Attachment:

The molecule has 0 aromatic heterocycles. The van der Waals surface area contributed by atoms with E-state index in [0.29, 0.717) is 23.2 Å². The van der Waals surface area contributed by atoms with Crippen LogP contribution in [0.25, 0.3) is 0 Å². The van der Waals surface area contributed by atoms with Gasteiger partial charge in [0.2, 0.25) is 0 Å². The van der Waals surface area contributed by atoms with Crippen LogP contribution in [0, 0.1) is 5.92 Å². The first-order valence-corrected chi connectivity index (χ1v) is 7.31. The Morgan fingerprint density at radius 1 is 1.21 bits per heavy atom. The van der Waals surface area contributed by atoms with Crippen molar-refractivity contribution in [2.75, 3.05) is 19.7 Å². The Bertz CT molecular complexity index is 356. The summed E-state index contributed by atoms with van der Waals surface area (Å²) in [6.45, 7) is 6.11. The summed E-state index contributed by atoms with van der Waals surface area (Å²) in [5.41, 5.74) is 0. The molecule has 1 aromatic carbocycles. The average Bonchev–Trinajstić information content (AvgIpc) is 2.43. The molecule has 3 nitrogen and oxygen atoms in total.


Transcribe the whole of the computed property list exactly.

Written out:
The molecule has 0 aromatic heterocycles. The van der Waals surface area contributed by atoms with E-state index in [0.29, 0.717) is 23.2 Å². The van der Waals surface area contributed by atoms with Crippen LogP contribution in [0.25, 0.3) is 0 Å². The van der Waals surface area contributed by atoms with Gasteiger partial charge in [0.2, 0.25) is 0 Å². The van der Waals surface area contributed by atoms with Crippen LogP contribution in [0, 0.1) is 5.92 Å². The first-order valence-corrected chi connectivity index (χ1v) is 7.31. The Morgan fingerprint density at radius 1 is 1.21 bits per heavy atom. The van der Waals surface area contributed by atoms with Crippen molar-refractivity contribution in [2.75, 3.05) is 19.7 Å². The Bertz CT molecular complexity index is 356. The summed E-state index contributed by atoms with van der Waals surface area (Å²) in [6.45, 7) is 6.11. The summed E-state index contributed by atoms with van der Waals surface area (Å²) in [5.41, 5.74) is 0. The molecule has 1 aromatic carbocycles. The average Bonchev–Trinajstić information content (AvgIpc) is 2.43. The molecule has 3 nitrogen and oxygen atoms in total.